The Adolescent Interventions to Manage Self-Regulation of T1D (AIMS T1D) project studies whether self-regulation interventions can enhance self-regulation targets and medical regimen adherence behaviors in adolescents with type 1 diabetes.
The self-regulation targets include Executive Function (EF), Emotion Regulation (ER) and Future Orientation (FO). Diabetes related health outcomes include HbA1c and quality of life.
Ninety-four youth between 13.0 and 17.99 years will be enrolled in this RCT (ClinicalTrials.gov NCT03688919), funded through the NIH Common Fund/Office of Behavioral and Social Sciences Research/Science of Behavior Change Initiative (UH3HD087979).
Dr. Emily Fredericks, Department of Pediatrics and Communicable Diseases, is multiple PI on this study along with Dr. Miller. Co-Investigators include Joyce Lee and Dana Albright from the Department of Pediatrics and Communicable Diseases, Kate Bauer, School of Public Health, and Niko Kaciroti, Center for Human Growth and Development.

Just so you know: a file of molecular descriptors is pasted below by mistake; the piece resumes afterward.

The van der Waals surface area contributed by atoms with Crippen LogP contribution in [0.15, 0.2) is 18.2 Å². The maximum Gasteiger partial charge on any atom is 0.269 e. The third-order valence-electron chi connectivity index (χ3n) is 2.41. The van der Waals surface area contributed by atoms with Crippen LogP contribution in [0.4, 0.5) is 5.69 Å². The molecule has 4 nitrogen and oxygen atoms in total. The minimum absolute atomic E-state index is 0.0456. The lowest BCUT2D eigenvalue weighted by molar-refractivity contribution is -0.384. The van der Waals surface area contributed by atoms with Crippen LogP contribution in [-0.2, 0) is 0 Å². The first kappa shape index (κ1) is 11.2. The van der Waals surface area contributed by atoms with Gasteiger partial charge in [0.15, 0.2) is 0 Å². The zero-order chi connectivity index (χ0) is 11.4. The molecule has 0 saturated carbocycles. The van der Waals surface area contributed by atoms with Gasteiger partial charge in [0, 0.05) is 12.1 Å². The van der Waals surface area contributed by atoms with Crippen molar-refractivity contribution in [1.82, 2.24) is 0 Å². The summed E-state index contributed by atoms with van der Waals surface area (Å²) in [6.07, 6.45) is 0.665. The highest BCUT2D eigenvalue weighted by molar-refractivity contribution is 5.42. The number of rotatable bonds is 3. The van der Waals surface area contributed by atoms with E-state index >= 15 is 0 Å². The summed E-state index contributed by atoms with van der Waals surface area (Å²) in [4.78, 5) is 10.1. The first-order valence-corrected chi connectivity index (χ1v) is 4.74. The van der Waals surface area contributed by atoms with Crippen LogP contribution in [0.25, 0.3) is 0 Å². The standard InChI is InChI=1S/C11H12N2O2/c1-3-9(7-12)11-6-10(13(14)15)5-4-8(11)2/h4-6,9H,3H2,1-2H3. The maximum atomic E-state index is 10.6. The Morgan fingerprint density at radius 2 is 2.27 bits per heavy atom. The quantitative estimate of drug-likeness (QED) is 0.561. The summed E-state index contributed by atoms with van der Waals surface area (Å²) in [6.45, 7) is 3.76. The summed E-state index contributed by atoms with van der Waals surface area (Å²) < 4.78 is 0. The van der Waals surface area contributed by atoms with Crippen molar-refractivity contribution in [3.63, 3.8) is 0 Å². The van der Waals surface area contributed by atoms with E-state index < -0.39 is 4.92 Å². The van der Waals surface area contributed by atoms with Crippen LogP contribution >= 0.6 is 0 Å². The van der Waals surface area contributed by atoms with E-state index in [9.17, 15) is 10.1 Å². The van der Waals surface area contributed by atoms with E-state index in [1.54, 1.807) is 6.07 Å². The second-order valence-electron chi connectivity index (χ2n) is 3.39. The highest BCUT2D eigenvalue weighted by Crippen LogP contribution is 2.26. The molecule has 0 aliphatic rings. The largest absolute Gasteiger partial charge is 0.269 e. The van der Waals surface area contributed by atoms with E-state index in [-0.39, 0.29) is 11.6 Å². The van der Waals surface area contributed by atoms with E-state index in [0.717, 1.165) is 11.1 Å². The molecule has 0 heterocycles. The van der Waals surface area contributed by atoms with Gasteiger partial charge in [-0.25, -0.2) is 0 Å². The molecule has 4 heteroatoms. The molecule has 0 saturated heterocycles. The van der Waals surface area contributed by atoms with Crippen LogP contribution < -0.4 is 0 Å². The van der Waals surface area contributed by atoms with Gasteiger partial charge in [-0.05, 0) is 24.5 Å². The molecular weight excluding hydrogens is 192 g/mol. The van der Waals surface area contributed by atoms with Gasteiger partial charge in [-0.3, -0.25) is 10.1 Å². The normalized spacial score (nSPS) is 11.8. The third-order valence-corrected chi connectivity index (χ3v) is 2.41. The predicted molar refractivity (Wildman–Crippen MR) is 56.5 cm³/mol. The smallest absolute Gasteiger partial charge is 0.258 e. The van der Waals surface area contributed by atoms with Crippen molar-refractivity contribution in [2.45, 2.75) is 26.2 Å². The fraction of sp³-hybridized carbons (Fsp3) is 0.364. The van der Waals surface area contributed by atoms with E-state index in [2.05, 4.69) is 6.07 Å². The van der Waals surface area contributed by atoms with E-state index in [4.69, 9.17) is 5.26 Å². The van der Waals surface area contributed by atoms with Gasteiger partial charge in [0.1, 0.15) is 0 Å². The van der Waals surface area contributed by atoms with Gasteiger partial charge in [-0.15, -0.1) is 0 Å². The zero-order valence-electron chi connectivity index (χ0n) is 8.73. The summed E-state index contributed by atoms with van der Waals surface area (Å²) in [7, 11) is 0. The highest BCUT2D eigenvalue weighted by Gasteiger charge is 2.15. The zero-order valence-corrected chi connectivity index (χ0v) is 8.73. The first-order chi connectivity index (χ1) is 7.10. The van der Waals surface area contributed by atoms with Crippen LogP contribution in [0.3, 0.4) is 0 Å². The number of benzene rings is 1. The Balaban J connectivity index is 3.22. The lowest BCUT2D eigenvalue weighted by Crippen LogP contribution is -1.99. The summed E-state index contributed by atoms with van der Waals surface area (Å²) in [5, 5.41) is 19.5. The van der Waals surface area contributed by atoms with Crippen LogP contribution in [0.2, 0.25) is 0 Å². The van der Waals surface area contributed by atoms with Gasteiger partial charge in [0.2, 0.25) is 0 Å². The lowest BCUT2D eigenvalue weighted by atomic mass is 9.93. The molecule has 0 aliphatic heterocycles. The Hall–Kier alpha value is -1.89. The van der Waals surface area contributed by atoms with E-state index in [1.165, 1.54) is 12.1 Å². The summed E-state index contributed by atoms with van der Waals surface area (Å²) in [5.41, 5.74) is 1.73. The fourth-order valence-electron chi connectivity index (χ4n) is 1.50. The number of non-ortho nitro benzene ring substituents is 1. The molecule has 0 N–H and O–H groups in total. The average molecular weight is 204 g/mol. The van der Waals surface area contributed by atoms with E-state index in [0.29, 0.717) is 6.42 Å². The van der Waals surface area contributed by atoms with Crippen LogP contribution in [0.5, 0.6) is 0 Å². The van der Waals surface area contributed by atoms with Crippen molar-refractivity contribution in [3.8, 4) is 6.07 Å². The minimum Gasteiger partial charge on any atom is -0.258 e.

AIMS Parents is a related study to AIMS T1D. The objective is to examine associations between parents’ self-regulation (SR), youth management of type 1 diabetes (T1D), and youth T1D outcomes.
To this end, we will examine associations between parents’ SR, youth treatment regimen adherence, and youth T1D outcomes and examine how parents’ SR is related to key diabetes-relevant family processes known to support youth T1D treatment regimen adherence and glycemic control.
Parents or legal guardians of youth (ages 11.0-17.99, with T1D for at least 6 months) are the primary focus of this study.
To learn more about the AIMS T1D studies, please read the AIMS Newsletter.